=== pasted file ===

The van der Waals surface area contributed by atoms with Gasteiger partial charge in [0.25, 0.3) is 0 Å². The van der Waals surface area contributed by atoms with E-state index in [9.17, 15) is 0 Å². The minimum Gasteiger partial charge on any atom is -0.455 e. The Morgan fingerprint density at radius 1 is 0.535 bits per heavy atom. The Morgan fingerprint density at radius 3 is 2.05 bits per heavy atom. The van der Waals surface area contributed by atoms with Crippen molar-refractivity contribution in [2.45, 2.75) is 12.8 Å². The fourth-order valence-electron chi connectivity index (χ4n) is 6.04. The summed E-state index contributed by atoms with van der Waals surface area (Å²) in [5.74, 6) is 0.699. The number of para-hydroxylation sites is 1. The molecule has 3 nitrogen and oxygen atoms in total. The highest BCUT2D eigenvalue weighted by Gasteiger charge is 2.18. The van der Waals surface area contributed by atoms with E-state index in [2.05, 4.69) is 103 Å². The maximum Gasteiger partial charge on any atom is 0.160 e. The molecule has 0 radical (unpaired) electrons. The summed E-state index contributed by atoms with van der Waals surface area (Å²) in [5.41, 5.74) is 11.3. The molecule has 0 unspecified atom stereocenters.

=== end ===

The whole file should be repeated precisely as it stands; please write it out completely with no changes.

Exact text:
The van der Waals surface area contributed by atoms with Gasteiger partial charge in [0.25, 0.3) is 0 Å². The van der Waals surface area contributed by atoms with E-state index in [9.17, 15) is 0 Å². The minimum Gasteiger partial charge on any atom is -0.455 e. The Morgan fingerprint density at radius 1 is 0.535 bits per heavy atom. The Morgan fingerprint density at radius 3 is 2.05 bits per heavy atom. The van der Waals surface area contributed by atoms with Crippen molar-refractivity contribution in [2.45, 2.75) is 12.8 Å². The fourth-order valence-electron chi connectivity index (χ4n) is 6.04. The summed E-state index contributed by atoms with van der Waals surface area (Å²) in [5.74, 6) is 0.699. The number of para-hydroxylation sites is 1. The molecule has 3 nitrogen and oxygen atoms in total. The highest BCUT2D eigenvalue weighted by Gasteiger charge is 2.18. The van der Waals surface area contributed by atoms with E-state index in [2.05, 4.69) is 103 Å². The maximum Gasteiger partial charge on any atom is 0.160 e. The molecule has 0 radical (unpaired) electrons. The summed E-state index contributed by atoms with van der Waals surface area (Å²) in [5.41, 5.74) is 11.3. The molecule has 0 unspecified atom stereocenters.